Cinema has always been a major tool of escapism. So, let us put reality on hold and visit some special places filled with the magical aura of the cinema.
DELPHI LUX, BERLIN
A work of modern art
Neon lights, an electrifying atmosphere, and ultimate immersion into the world of films. The new Delphi Lux cinema attracts visitors with the smart filling: 30 kilometres of cables, special acoustic panels, and wall coverings that enhance the audio effect. But this is no soulless multiplex. On the contrary, it’s an independent theatre whose visual appeal stands somewhere between an art gallery and a futuristic art-house movie. Delphi Lux even won the 2019 Frame Award for best entertainment venue of the year.
What makes the interior special is the interplay between light and colour. One of the auditoriums is set in a deep, dark shade of ‘theatre red’. The others range from mysterious green and stardust blue to a classic pitch-black box. There’s also an auditorium in powdery pink…apparently a nod to Wes Anderson’s Grand Budapest Hotel?
Adress: Yva Bogen – Kantstraße 10; yorck.de
PATHÉ TUSCHINSKI, AMSTERDAM
The most beautiful cinema in the world
Amsterdam is home to some of the oldest cinema houses in the world, but the Pathé Tuschinski cinema is the brightest jewel in this treasure box. The building dates to 1921 and reflects a mix of Art Deco, Neogothic, Art Nouveau, and Oriental styles. The tall and narrow façade, richly decorated with tiles, sculptures, lamps, looks like a fairytale castle inviting you to step into another dimension…or onto a movie set. Back in the day, first-class stars such as Marlene Dietrich, Édith Piaf, and Judy Garland occupied the screen.
This is the kind of cinema where one must never be late for a screening. The earlier you arrive, the more time you have to explore its charms. The way to the main auditorium leads through a luscious foyer of red and gold. Most opera houses in the world can’t compete with such dazzling ambience!
Daily guided tours are available to learn more about its history.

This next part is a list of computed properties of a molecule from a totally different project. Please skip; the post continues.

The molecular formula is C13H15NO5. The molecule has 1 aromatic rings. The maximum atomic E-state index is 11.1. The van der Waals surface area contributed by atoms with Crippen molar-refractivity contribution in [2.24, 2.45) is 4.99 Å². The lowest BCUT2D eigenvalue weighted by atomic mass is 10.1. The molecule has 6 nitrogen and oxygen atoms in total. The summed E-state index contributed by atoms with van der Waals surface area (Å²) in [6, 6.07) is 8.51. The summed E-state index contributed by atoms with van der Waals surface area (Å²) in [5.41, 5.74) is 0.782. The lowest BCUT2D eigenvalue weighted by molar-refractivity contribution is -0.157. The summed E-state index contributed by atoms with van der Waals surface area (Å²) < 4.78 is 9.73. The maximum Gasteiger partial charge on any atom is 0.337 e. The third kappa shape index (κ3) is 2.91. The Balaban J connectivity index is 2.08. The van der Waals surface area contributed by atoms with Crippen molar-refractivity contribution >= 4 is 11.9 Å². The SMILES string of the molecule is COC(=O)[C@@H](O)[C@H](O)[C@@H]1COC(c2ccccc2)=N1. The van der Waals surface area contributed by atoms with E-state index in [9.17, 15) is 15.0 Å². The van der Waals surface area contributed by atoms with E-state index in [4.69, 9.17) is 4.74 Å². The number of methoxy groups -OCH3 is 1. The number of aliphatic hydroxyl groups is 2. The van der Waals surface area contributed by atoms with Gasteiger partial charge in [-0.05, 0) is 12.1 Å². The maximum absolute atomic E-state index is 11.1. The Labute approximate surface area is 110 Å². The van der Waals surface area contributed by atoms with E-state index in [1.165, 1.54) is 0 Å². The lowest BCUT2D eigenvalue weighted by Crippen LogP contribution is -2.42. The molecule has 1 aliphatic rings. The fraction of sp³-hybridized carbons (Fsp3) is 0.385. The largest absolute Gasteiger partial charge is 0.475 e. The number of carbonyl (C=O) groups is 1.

Adress: Reguliersbreestraat 26-34; pathe.nl
RIVOLI BALLROOM, LONDON
Deep dive into vintage glamour
Rivoli Ballroom is a hidden gem in London’s southeast neighbourhood of Brockley. For decades, the Rivoli has been connecting the local community via dance, music, and movies.
It claims to be the only remaining original ballroom in the British capital that has appeared in music videos by Tina Turner, Elton John, and Florence and the Machine as well as in the thriller Spy Game and even a flashback scene in Avengers: Age of Ultron.
The lush, eclectic interior survives to the present day: the walls of the main ballroom are covered in plush red-velour panels, and the space is adorned with exotic motifs, decorative pilasters, and vintage crystal chandeliers. Bars serve drinks and snacks on either side of the ballroom. The classic late-1950s design and dark wood and leather furnishings make you feel as if you were carried away in a classy old train carriage.
Adress: 350 Brockley Road, Crofton Park; rivoliballroom.com
CINEMA HOTEL, TEL AVIV
Sleeping inside a former cinema
If you’ve ever wondered what it’d be like to stay overnight in a real movie theatre, then the Cinema Hotel in Tel Aviv is the right place for you. Despite the fact that this theatre hasn’t shown any movies since the 1990s, this property run by Atlas Hotels preserves the alluring spirit of cinema.
Cinema Hotel is located right in the heart of the city on busy Dizengoff Square, which is famous for its water fountain and blindingly white buildings with curved balconies and flat roofs.
Filled with the most modern equipment of its day, Cinema Hotel could host nearly 1000 cinema-goers and screened films from Europe and Hollywood. Paying tribute to the building’s legacy, excerpts of classic films are shown on the wall in the reception area, where popcorn is also served. Another attractive addition is the rooftop terrace that serves as an improvised screening area in the evenings.
Adress: 1 Zamenhof Street; atlas.co.il
More about cinemas read in Baltic Outlook here.